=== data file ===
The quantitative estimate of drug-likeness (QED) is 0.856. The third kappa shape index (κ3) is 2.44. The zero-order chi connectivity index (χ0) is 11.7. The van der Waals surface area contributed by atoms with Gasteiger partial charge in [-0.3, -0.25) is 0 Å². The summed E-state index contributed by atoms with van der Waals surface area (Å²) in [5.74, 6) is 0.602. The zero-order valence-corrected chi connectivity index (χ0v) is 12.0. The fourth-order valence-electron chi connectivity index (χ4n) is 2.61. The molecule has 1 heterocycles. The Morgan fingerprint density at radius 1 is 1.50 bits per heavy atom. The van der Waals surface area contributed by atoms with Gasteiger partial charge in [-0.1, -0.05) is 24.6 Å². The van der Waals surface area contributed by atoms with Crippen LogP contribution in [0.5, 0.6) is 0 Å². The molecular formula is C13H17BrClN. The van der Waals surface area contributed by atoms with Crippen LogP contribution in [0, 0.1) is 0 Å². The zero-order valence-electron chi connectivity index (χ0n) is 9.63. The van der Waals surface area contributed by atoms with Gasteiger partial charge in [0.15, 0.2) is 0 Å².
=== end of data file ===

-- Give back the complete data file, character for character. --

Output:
The quantitative estimate of drug-likeness (QED) is 0.856. The third kappa shape index (κ3) is 2.44. The zero-order chi connectivity index (χ0) is 11.7. The van der Waals surface area contributed by atoms with Gasteiger partial charge in [-0.3, -0.25) is 0 Å². The summed E-state index contributed by atoms with van der Waals surface area (Å²) in [5.74, 6) is 0.602. The zero-order valence-corrected chi connectivity index (χ0v) is 12.0. The fourth-order valence-electron chi connectivity index (χ4n) is 2.61. The molecule has 1 heterocycles. The Morgan fingerprint density at radius 1 is 1.50 bits per heavy atom. The van der Waals surface area contributed by atoms with Gasteiger partial charge in [-0.1, -0.05) is 24.6 Å². The van der Waals surface area contributed by atoms with Crippen LogP contribution in [0.5, 0.6) is 0 Å². The molecular formula is C13H17BrClN. The van der Waals surface area contributed by atoms with Crippen LogP contribution in [0, 0.1) is 0 Å². The zero-order valence-electron chi connectivity index (χ0n) is 9.63. The van der Waals surface area contributed by atoms with Gasteiger partial charge in [0.15, 0.2) is 0 Å².